The application is deployed as a single monolithic application. For example, a Java web application consists of a single WAR file that runs on a web container such as Tomcat. A Rails application consists of a single directory hierarchy deployed using either, for example, Phusion Passenger on Apache/Nginx or JRuby on Tomcat. You can run multiple instances of the application behind a load balancer in order to scale and improve availability.

Resulting context

Benefits

Since the application consists of a single component and all operations are local this solution has a number of benefits. Specifically, the dark energy forces are resolved as follows:

  • Simple interactions - all interactions are generally easier to understand and troubleshoot. However, interactions been subdomains could potentially be complex.
  • Efficient interactions - interactions are typically more efficient since all communication is local.
  • Prefer ACID over Base - operations can be implemented as ACID transactions (usually)
  • Minimize runtime coupling - there’s no runtime coupling between components
  • Minimize design time coupling - these’s no design time coupling between components. There can, however, be design time coupling between subdomains within the monolith.

Drawbacks

This solution has a number of (potential) drawbacks. Specifically, an architecture might fail to resolve the dark energy forces:

  • Simple components - since there’s only a single component it is potentially difficult to understand and maintain due its size and complexity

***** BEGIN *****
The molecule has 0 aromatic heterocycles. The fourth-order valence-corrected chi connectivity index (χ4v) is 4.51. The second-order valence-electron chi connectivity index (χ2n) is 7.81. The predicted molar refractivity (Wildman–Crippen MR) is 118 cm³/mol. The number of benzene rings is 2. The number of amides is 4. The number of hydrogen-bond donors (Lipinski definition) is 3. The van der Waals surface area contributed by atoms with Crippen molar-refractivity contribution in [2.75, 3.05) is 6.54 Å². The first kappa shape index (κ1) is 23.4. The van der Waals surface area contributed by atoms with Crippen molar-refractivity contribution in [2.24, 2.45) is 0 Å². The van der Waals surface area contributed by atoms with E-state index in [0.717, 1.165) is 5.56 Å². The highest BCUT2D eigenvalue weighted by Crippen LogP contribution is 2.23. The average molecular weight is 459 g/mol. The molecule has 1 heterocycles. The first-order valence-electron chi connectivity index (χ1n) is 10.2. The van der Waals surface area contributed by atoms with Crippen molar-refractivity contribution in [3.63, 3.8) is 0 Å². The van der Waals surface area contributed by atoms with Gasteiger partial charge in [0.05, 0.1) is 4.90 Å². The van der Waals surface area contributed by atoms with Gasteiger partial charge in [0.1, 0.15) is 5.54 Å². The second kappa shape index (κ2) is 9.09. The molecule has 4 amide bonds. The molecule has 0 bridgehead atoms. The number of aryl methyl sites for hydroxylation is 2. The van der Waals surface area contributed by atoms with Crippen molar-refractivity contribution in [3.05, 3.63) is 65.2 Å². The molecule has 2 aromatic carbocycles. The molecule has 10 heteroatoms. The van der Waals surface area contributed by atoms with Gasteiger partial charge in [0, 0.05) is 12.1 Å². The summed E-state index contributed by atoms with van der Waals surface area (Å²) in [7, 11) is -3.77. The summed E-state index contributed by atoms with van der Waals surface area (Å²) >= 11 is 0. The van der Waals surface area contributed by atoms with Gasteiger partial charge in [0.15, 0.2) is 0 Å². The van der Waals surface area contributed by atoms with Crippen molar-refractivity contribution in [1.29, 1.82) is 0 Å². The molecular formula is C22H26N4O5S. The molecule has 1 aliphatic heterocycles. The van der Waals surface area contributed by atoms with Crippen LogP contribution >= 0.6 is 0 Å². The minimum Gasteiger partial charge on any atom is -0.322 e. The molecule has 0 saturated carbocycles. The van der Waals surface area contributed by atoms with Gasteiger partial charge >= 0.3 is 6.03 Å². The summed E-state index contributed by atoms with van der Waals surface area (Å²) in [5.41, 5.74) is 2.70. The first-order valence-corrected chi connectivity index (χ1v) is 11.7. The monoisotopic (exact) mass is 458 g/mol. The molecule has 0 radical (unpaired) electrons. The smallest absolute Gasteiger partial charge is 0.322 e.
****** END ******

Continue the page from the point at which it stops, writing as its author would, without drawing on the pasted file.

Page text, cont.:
• Team autonomy - there’s potentially less team autonomy since all teams are contributing to the same code base and they need to coordinate their work more often
  • Fast deployment pipeline - the deployment pipeline is potentially slow since there’s a single large application that needs to be built and tested
  • Multiple technology stacks - the application uses a single technology stack, which might not be ideal for all subdomains. Also, if the application is large upgrading the technology stack might be very time consuming
  • Segregate by characteristics - there’s no possibility of segregating subdomains by their characteristics, which might reduce scalability, availability, security etc

These drawbacks become more severe as the application grows in size and complexity and the number of teams developing it increases.

Issues

A key challenge with the monolithic architecture is minimizing the potential drawbacks, especially as the application grows in size and complexity and the number of teams developing it increases. There are a few solutions that can reduce some of the drawbacks:

  • Increase maintainability and team autonomy by modularizing the monolith. Instead of the traditional layered architecture, the subdomains are organized into vertical slices consisting of presentation, business and persistent logic.

  • Accelerate the deployment pipeline by

    • apply physical design principles to the modular monolith in order to reduce build time coupling
    • implementing an automated merge queue
    • using a build tool that supports incremental building and testing
    • parallelizing and clustering the build and test steps.

The microservice architecture is an alternative pattern that addresses the limitations of the monolithic architecture.

Known uses

Well known internet services such as Netflix, Amazon.com and eBay initially had a monolithic architecture. Most web applications developed by the author prior to 2012 had a monolithic architecture.


pattern   application architecture  


Copyright © 2024 Chris Richardson • All rights reserved • Supported by Kong.

About Microservices.io

Microservices.io is brought to you by Chris Richardson. Experienced software architect, author of POJOs in Action, the creator of the original CloudFoundry.com, and the author of Microservices patterns.

Chris helps organizations improve agility and competitiveness through better software architecture. Learn more about his consulting engagements, and training workshops.